John Smith Hurt, 3 July 1893, Teoc, Mississippi, USA, d. 2 November 1966, Grenada, Mississippi, USA. One of the major rediscoveries during the 60s folk blues revival, Mississippi John Hurt began playing at informal gatherings and parties at the turn of the century, when guitars were still relatively uncommon. Although he worked within the idiom, Hurt did not regard himself as a blues singer and his relaxed, almost sweet, intonation contrasted with the aggressive approaches of many contemporaries. In 1928 he recorded two sessions for OKeh Records. These early masters included Candy Man Blues, Louis Collins and Aint No Tellin (aka A Pallet On The Floor), songs that were equally redolent of the ragtime tradition.
For the ensuing three decades, Hurt worked as a farm-hand, reserving music for social occasions. His seclusion ended in 1963. Armed with those seminal OKeh recordings, a blues aficionado, Tom Hoskins, followed the autobiographical lyric of Avalon Blues and travelled to the singers home-town. He persuaded Hurt to undertake a series of concerts, which in turn resulted in several new recordings. Appearances at the Newport Folk Festival ensued, before the artist completed several sessions for Vanguard Records, supervised by folk singer Patrick Sky. These included masterly reinterpretations of early compositions, as well as new, equally compelling pieces. Hurts re-emergence was sadly brief. He died at Grenada County Hospital on 2 November 1966 following a heart attack, having inspired a new generation of country blues performers. A tribute album was issued in 2001 which featured contributions from artists such as Chris Smither, Bruce Cockburn, Lucinda Williams, Steve Earle, Peter Case, Ben Harper, Geoff Muldaur, Beck, Victoria Williams, Taj Mahal, Gillian Welch and John Hiatt.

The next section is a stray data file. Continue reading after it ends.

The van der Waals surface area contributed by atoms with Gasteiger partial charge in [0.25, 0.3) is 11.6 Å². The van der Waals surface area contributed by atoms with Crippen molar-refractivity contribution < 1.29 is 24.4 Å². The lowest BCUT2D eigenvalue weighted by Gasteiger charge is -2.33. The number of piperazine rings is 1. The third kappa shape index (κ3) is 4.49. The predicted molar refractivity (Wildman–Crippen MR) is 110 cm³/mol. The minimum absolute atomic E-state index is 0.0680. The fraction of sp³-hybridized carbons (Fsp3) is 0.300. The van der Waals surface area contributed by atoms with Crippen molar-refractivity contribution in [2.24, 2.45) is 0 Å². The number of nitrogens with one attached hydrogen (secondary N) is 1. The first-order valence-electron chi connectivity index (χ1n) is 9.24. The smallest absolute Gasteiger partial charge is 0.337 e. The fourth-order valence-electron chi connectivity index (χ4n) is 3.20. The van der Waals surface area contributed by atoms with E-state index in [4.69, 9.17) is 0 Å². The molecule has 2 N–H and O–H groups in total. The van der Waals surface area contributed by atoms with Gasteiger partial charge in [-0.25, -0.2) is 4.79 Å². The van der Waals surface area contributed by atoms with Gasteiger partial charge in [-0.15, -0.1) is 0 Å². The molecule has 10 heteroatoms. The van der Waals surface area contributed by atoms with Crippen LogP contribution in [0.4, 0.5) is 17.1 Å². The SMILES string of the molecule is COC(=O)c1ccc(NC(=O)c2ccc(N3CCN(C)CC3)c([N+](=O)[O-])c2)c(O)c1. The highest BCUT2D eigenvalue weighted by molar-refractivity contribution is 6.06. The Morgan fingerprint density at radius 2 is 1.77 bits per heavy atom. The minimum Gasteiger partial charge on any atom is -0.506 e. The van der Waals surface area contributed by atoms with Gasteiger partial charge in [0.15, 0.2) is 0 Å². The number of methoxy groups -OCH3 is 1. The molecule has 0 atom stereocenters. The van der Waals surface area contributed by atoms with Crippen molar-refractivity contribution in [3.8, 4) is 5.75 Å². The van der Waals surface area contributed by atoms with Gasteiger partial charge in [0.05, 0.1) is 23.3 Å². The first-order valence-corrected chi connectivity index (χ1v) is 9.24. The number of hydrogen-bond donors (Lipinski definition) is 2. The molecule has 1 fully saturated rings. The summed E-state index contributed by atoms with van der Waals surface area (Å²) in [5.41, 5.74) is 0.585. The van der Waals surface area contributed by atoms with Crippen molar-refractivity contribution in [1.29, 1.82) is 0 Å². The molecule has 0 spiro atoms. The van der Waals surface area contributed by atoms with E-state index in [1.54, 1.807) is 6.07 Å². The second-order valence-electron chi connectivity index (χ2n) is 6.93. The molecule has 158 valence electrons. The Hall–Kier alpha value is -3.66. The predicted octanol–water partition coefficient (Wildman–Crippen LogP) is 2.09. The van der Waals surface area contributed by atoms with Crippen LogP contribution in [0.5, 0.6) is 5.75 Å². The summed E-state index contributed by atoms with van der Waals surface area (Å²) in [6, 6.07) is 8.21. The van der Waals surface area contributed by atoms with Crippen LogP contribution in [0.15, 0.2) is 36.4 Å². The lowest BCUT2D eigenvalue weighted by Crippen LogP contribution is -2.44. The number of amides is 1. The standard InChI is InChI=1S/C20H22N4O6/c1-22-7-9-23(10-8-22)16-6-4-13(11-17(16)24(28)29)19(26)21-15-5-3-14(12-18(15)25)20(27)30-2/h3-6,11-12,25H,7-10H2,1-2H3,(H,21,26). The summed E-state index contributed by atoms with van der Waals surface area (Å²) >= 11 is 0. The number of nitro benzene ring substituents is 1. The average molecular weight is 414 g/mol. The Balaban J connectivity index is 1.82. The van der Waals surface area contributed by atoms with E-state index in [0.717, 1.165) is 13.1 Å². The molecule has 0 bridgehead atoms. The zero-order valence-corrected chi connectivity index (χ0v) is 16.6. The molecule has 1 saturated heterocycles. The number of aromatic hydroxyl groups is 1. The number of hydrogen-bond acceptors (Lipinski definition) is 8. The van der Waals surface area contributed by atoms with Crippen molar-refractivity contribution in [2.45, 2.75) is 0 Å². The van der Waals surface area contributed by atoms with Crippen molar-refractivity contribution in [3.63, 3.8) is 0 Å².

Source: The Encyclopedia of Popular Music by Colin Larkin. Licensed from Muze.